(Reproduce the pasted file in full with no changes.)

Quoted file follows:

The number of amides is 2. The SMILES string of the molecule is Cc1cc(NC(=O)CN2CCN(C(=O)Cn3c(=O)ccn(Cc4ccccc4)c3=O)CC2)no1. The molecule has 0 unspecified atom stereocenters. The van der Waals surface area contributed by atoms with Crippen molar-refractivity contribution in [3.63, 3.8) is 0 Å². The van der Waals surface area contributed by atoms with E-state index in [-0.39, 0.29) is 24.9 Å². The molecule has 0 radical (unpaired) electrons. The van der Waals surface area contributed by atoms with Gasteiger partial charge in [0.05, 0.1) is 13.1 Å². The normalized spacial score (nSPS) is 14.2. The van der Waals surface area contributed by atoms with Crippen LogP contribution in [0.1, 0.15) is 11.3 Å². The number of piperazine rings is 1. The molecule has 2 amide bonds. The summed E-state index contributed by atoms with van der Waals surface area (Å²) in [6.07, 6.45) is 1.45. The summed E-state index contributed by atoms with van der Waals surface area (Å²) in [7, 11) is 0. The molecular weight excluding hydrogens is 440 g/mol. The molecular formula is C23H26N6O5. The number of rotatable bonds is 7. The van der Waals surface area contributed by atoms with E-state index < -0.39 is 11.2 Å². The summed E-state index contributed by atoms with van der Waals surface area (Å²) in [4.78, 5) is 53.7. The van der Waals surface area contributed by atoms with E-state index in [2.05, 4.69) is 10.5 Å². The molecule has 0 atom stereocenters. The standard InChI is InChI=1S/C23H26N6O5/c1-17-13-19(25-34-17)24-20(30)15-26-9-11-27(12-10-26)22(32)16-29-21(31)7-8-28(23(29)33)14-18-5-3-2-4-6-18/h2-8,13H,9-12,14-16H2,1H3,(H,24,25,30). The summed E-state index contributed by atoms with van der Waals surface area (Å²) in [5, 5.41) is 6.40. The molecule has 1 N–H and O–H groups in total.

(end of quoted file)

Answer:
The number of amides is 2. The SMILES string of the molecule is Cc1cc(NC(=O)CN2CCN(C(=O)Cn3c(=O)ccn(Cc4ccccc4)c3=O)CC2)no1. The molecule has 0 unspecified atom stereocenters. The van der Waals surface area contributed by atoms with Crippen molar-refractivity contribution in [3.63, 3.8) is 0 Å². The van der Waals surface area contributed by atoms with E-state index in [-0.39, 0.29) is 24.9 Å². The molecule has 0 radical (unpaired) electrons. The van der Waals surface area contributed by atoms with Gasteiger partial charge in [0.05, 0.1) is 13.1 Å². The normalized spacial score (nSPS) is 14.2. The van der Waals surface area contributed by atoms with Crippen LogP contribution in [0.1, 0.15) is 11.3 Å². The number of piperazine rings is 1. The molecule has 2 amide bonds. The summed E-state index contributed by atoms with van der Waals surface area (Å²) in [6.07, 6.45) is 1.45. The summed E-state index contributed by atoms with van der Waals surface area (Å²) in [7, 11) is 0. The molecular weight excluding hydrogens is 440 g/mol. The molecular formula is C23H26N6O5. The number of rotatable bonds is 7. The van der Waals surface area contributed by atoms with E-state index < -0.39 is 11.2 Å². The summed E-state index contributed by atoms with van der Waals surface area (Å²) in [4.78, 5) is 53.7. The van der Waals surface area contributed by atoms with E-state index in [2.05, 4.69) is 10.5 Å². The molecule has 0 atom stereocenters. The standard InChI is InChI=1S/C23H26N6O5/c1-17-13-19(25-34-17)24-20(30)15-26-9-11-27(12-10-26)22(32)16-29-21(31)7-8-28(23(29)33)14-18-5-3-2-4-6-18/h2-8,13H,9-12,14-16H2,1H3,(H,24,25,30). The summed E-state index contributed by atoms with van der Waals surface area (Å²) in [5, 5.41) is 6.40. The molecule has 1 N–H and O–H groups in total.